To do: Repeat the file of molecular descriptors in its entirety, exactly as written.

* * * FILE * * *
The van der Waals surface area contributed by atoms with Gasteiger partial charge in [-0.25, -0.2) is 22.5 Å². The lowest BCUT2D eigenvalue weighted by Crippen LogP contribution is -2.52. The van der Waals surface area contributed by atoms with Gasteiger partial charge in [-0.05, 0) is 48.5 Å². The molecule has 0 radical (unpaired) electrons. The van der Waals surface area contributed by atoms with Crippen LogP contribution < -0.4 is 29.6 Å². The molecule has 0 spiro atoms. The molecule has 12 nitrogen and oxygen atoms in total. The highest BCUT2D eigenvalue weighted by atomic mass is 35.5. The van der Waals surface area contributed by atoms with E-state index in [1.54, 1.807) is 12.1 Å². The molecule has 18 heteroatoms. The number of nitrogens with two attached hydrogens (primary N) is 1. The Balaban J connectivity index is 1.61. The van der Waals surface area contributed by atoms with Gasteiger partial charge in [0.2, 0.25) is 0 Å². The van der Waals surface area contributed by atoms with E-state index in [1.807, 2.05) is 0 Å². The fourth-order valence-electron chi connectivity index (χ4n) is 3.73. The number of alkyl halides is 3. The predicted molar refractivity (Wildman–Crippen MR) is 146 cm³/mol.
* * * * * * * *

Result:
The van der Waals surface area contributed by atoms with Gasteiger partial charge in [-0.25, -0.2) is 22.5 Å². The lowest BCUT2D eigenvalue weighted by Crippen LogP contribution is -2.52. The van der Waals surface area contributed by atoms with Gasteiger partial charge in [-0.05, 0) is 48.5 Å². The molecule has 0 radical (unpaired) electrons. The van der Waals surface area contributed by atoms with Crippen LogP contribution < -0.4 is 29.6 Å². The molecule has 0 spiro atoms. The molecule has 12 nitrogen and oxygen atoms in total. The highest BCUT2D eigenvalue weighted by atomic mass is 35.5. The van der Waals surface area contributed by atoms with E-state index in [1.54, 1.807) is 12.1 Å². The molecule has 18 heteroatoms. The number of nitrogens with two attached hydrogens (primary N) is 1. The Balaban J connectivity index is 1.61. The van der Waals surface area contributed by atoms with Gasteiger partial charge in [0.2, 0.25) is 0 Å². The van der Waals surface area contributed by atoms with E-state index in [1.807, 2.05) is 0 Å². The fourth-order valence-electron chi connectivity index (χ4n) is 3.73. The number of alkyl halides is 3. The predicted molar refractivity (Wildman–Crippen MR) is 146 cm³/mol.